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WHO Urges Health Workers in Bird Flu Zones to Protect Themselves - 2004-01-30


International health experts are warning that health workers in areas infected with the bird flu virus could increase the risk of human infections if they do not wear protective clothing. The warnings come as Asian governments continue the battle to contain the outbreak that has killed 10 people, eight in Vietnam and two in Thailand.

A spokesman for the World Health Organization urged workers culling flocks of chickens in bird flu zones to wear masks, gloves and protective clothing. He said otherwise they risk becoming infected with bird flu themselves, and increase the risk of the virus changing into a strain more deadly to humans.

The warning came as thousands of workers in 10 Asian nations with confirmed bird flu cases continue the cull that has killed tens of millions of chickens, ducks and other fowl in the past few weeks.

Ten people have died from the disease after coming into contact with infected birds. Health experts say if the virus begins moving from person to person, it could become more dangerous than last year's outbreak of Severe Acute Respiratory Syndrome, which killed nearly 800 people worldwide.

A spokesman for the WHO in Thailand, John Rainford, says scientists are still struggling to deal with the bird flu outbreak, because it has spread so quickly across such a broad area.

"I think we're still trying to understand exactly what's happening on the ground," he said. "There's a lot unknown as to what is happening. It's a massive operation as you can imagine and we're all struggling to make sure that we have a clear sense of it."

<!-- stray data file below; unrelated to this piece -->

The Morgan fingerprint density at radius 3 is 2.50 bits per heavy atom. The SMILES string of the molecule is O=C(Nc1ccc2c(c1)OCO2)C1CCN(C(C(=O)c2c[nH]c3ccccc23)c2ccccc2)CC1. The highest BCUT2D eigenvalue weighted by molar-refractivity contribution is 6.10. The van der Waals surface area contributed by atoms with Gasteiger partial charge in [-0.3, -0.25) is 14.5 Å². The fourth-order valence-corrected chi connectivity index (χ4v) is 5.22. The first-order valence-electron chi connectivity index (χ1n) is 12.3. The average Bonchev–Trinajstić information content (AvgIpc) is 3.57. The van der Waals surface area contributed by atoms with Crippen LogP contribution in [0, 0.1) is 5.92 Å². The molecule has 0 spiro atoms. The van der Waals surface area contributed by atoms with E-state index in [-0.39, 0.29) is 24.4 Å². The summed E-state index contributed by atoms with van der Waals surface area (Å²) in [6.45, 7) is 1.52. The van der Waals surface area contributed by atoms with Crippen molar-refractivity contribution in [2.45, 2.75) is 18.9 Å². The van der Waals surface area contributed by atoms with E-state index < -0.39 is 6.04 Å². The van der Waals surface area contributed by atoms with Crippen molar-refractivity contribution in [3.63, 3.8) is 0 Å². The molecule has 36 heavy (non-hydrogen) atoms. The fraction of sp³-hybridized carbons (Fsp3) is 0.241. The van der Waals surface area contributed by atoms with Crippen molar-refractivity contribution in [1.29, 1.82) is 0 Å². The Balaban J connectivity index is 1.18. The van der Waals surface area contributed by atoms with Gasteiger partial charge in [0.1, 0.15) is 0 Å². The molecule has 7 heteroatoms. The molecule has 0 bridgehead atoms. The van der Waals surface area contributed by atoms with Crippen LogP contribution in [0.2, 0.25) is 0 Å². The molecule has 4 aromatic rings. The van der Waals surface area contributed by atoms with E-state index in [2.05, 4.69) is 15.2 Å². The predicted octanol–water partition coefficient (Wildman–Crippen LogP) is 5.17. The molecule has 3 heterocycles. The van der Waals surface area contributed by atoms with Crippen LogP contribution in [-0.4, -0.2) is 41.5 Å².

Thailand Friday announced that four more people in the country were suspected of having the virus. The government also said bird flu had been found in the southern province of Pang Nga, the first case to be found in the south. This brings to 30, or nearly one-half, the number of Thai provinces where the disease has appeared.

At the same time, Thai officials declared two provinces that were the first and hardest-hit by the virus to be clean, and placed them under surveillance. Officials said they hoped the nationwide cull of birds would be finished in a few days.

China, which had already reported cases of bird flu in the southern province of Guangxi, on Friday announced that new cases have been confirmed in Hunan and Hubei Provinces, and suspected cases have turned up in three other regions.

Indonesia, under pressure from international health organizations, expanded its bird cull to include all chickens within a three kilometer radius of an infected area, an operation it said would cost nearly $1 billion.

The Indonesian government earlier announced a limited cull, citing economic hardship.

Malaysia, which to date has reported no cases of bird flu, said the threat of an outbreak there was high, and the government pledged not to hide anything from the public.

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